Gall v. ScroggyAnnotate this Case
725 S.W.2d 867 (1987)
Eugene Williams GALL and Edward Lee Harper, Appellants, v. Gene SCROGGY, Warden; William Adams, Senior Captain; and Ms. B. Rankin, Mailroom Clerk, Appellees.
Court of Appeals of Kentucky.
March 6, 1987.
*868 Eugene Williams Gall, Edward Lee Harper, Eddyville, pro se.
Barbara W. Jones, Linda G. Cooper, David A. Sexton, Corrections Cabinet, Office of General Counsel, Frankfort, for appellees.
Before COMBS, GUDGEL and McDONALD, JJ.
On March 14, 1986, the appellants, Eugene Gall and Edward Lee Harper, inmates of the Kentucky State Penitentiary, filed a pro se suit in the Lyon Circuit Court naming therein as defendants Gene Scroggy, Warden of the Eddyville institution, William Adams, Senior Captain, and B. Rankin, Eddyville Mail Clerk. In their complaint they sought injunctive relief from the court from what they characterized as the "arbitrary and capricious" action of the defendants in refusing to allow them certain publications. According to the complaint the defendants refused to allow Gall to receive nudist publications which he had been receiving for the past six or seven years; the defendants also allegedly refused to allow Harper to receive his 1967 Valley High School and 1969 Eastern Kentucky University year books. The appellants alleged that such actions violated their constitutional rights under the First and Fourteenth Amendments to the U.S. Constitution and under various provisions of the Kentucky Constitution. They also asserted as follows: that the actions were in violation of certain regulations established by the Kentucky Department of Corrections; that the refusal to allow them to receive the books and publications amounted to a breach of an agreement between inmates and staff, an agreement "authorized by the United States District Court;" that they were not afforded a hearing; and that the defendants were "estopped" from denying them access to these materials. On April 4, 1986, before summonses were issued, the trial court sua sponte ordered that the complaint be dismissed, finding that it did "not state a cause of action upon which the Court can or will grant relief." The appellants filed an untimely motion for relief pursuant to CR 59.01 but did file a timely notice of appeal to this Court on May 5, 1986.
The sole issue we need address to resolve this appeal is whether the trial court proceeded properly in dismissing the complaint. We believe it did not. CR 12.02 sets out seven specific defenses which "may at the option of the pleader be made *869 by motion." [Emphasis added.] Among these defenses is "failure to state a claim upon which relief can be granted." CR 12.02(f). It is well settled in this jurisdiction when considering a motion to dismiss under this rule that the pleadings should be liberally construed in a light most favorable to the plaintiff and all allegations taken in the complaint to be true. Ewell v. Central City, Ky., 340 S.W.2d 479 (1960).
This rule clearly contemplates that these defenses will be raised in the form of a motion by a party defendant, not by the court. There is no authority in Kentucky that we are aware of which would allow a circuit court to dismiss a complaint sua sponte for failure to state a claim with or without notice or an opportunity to be heard. Nevertheless, there is authority emanating from the federal courts which provides that "the court on its own initiative may note the inadequacy of the complaint and dismiss it for failure to state a claim." See 5 C. Wright and A. Miller, Federal Practice and Procedure § 1357 at 593 (1969). The various circuits are, however, split on the issue of whether the court has the power to dismiss on the merits without notice or a hearing. See Salibra v. Supreme Court of Ohio, 730 F.2d 1059, at 1062 n. 4 (6th Cir.1984).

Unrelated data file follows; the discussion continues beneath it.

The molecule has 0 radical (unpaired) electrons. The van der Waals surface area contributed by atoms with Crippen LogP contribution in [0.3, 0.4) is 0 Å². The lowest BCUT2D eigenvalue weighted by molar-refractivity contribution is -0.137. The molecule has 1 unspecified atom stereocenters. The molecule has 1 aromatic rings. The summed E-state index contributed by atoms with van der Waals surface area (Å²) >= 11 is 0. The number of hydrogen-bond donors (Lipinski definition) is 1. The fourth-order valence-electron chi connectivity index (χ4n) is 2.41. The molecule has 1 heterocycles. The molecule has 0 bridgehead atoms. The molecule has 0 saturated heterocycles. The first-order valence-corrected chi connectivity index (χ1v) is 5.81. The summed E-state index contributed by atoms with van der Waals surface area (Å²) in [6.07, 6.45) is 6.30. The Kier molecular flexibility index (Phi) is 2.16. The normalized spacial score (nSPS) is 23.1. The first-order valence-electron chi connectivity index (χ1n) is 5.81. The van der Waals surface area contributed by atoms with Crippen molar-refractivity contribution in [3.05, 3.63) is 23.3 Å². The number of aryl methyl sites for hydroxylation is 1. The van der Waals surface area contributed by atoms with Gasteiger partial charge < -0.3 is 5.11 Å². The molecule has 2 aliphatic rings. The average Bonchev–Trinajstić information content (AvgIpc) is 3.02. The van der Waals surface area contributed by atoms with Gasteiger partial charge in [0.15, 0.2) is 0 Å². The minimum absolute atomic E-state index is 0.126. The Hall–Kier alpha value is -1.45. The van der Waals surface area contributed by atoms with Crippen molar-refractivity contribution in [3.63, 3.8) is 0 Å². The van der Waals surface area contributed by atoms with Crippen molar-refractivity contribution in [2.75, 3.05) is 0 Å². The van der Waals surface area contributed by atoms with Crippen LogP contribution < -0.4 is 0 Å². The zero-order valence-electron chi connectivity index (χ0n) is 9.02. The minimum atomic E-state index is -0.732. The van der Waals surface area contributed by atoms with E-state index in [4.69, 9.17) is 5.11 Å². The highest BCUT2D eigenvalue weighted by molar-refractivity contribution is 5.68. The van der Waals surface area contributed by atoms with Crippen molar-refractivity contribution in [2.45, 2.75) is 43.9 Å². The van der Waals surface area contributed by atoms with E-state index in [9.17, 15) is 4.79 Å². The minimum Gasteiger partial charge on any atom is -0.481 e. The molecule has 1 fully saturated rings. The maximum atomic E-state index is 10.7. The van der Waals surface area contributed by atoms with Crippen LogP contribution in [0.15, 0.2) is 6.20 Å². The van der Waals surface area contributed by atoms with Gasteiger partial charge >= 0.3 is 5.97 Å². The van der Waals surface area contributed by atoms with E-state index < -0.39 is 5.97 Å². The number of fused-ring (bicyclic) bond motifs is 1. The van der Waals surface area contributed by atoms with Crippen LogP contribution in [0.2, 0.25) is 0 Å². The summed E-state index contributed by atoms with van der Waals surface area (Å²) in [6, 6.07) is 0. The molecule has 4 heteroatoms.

We believe the position taken by the Sixth Circuit on this issue and outlined in Tingler v. Marshall, 716 F.2d 1109 (6th Cir.1983), is that which most closely comports to the mandates of procedural due process and our Rules of Civil Procedure.
The Tingler Court reasoned that such dismissals "are not in accordance with our traditional adversarial system of justice because they cast the district court in the role of `a proponent rather than an independent entity.'" Id. p. 1111, citing Franklin v. State of Oregon, State Welfare Division, 662 F.2d 1337, 1342 (9th Cir.1981). The Court further noted that such dismissals were "unfair to the litigants," a "waste" of judicial resources and "particularly" prejudicial to pro se plaintiffs, "who are generally unskilled in the art of pleading." Id.
We think it better that a trial court refrain from dismissing a complaint for failure to state a claim unless it is brought to its attention by way of pleading or motion to dismiss as set forth in CR 12.02. If, however, a trial court is so inclined to dismiss sua sponte, we believe it must afford the plaintiff certain minimal procedures as established by the Court in Tingler as follows:(1) allow service of the complaint upon the defendant; (2) notify all parties of its intent to dismiss the complaint; (3) give the plaintiff a chance to either amend his complaint or respond to the reasons stated by the district court in its notice of intended sua sponte dismissal; (4) give the defendant a chance to respond or file an answer or motions; and (5) if the claim is dismissed, state its reasons for the dismissal. Id. pp. 1111-1112.
As stated, we think these steps are necessary in order to ensure due process. That these are minimal requirements is recognized by CR 12.04 which specifically requires a hearing on motions for "relief enumerated in Rules 12.02 and 12.03." See also Council of Federated Organizations v. Mize, 339 F.2d 898 (5th Cir.1964), and Jordan v. County of Montgomery, Pennsylvania, 404 F.2d 747 (3rd Cir.1969).
The judgment of the Lyon Circuit Court is vacated and the case is remanded for further proceedings consistent with this opinion.